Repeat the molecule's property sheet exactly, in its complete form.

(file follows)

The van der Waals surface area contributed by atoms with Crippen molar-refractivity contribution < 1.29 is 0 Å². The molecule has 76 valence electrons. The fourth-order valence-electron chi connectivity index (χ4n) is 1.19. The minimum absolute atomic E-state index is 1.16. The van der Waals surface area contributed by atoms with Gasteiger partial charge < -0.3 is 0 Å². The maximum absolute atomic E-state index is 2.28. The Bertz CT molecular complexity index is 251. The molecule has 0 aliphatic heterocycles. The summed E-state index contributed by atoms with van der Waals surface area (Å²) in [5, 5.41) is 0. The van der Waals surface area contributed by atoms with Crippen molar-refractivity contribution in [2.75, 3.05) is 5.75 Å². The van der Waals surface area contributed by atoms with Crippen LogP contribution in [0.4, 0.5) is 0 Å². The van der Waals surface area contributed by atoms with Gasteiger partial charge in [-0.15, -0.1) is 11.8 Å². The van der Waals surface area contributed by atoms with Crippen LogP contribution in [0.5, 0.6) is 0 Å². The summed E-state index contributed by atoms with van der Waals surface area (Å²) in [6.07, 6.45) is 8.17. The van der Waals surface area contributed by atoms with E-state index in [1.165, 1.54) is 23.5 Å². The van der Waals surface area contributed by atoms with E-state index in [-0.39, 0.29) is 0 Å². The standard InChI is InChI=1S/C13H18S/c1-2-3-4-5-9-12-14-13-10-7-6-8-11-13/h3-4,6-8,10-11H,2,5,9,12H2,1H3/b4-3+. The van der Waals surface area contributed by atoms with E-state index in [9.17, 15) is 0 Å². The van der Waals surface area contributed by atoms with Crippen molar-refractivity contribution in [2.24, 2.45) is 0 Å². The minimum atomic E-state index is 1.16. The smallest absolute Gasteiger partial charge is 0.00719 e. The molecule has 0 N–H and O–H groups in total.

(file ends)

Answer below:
The van der Waals surface area contributed by atoms with Crippen molar-refractivity contribution < 1.29 is 0 Å². The molecule has 76 valence electrons. The fourth-order valence-electron chi connectivity index (χ4n) is 1.19. The minimum absolute atomic E-state index is 1.16. The van der Waals surface area contributed by atoms with Gasteiger partial charge < -0.3 is 0 Å². The maximum absolute atomic E-state index is 2.28. The Bertz CT molecular complexity index is 251. The molecule has 0 aliphatic heterocycles. The summed E-state index contributed by atoms with van der Waals surface area (Å²) in [5, 5.41) is 0. The van der Waals surface area contributed by atoms with Crippen molar-refractivity contribution in [2.75, 3.05) is 5.75 Å². The van der Waals surface area contributed by atoms with Crippen LogP contribution in [0.4, 0.5) is 0 Å². The van der Waals surface area contributed by atoms with Gasteiger partial charge in [-0.15, -0.1) is 11.8 Å². The van der Waals surface area contributed by atoms with Crippen LogP contribution in [0.5, 0.6) is 0 Å². The summed E-state index contributed by atoms with van der Waals surface area (Å²) in [6.07, 6.45) is 8.17. The van der Waals surface area contributed by atoms with E-state index in [1.165, 1.54) is 23.5 Å². The van der Waals surface area contributed by atoms with E-state index in [-0.39, 0.29) is 0 Å². The standard InChI is InChI=1S/C13H18S/c1-2-3-4-5-9-12-14-13-10-7-6-8-11-13/h3-4,6-8,10-11H,2,5,9,12H2,1H3/b4-3+. The van der Waals surface area contributed by atoms with E-state index in [9.17, 15) is 0 Å². The van der Waals surface area contributed by atoms with Crippen molar-refractivity contribution in [2.24, 2.45) is 0 Å². The minimum atomic E-state index is 1.16. The smallest absolute Gasteiger partial charge is 0.00719 e. The molecule has 0 N–H and O–H groups in total.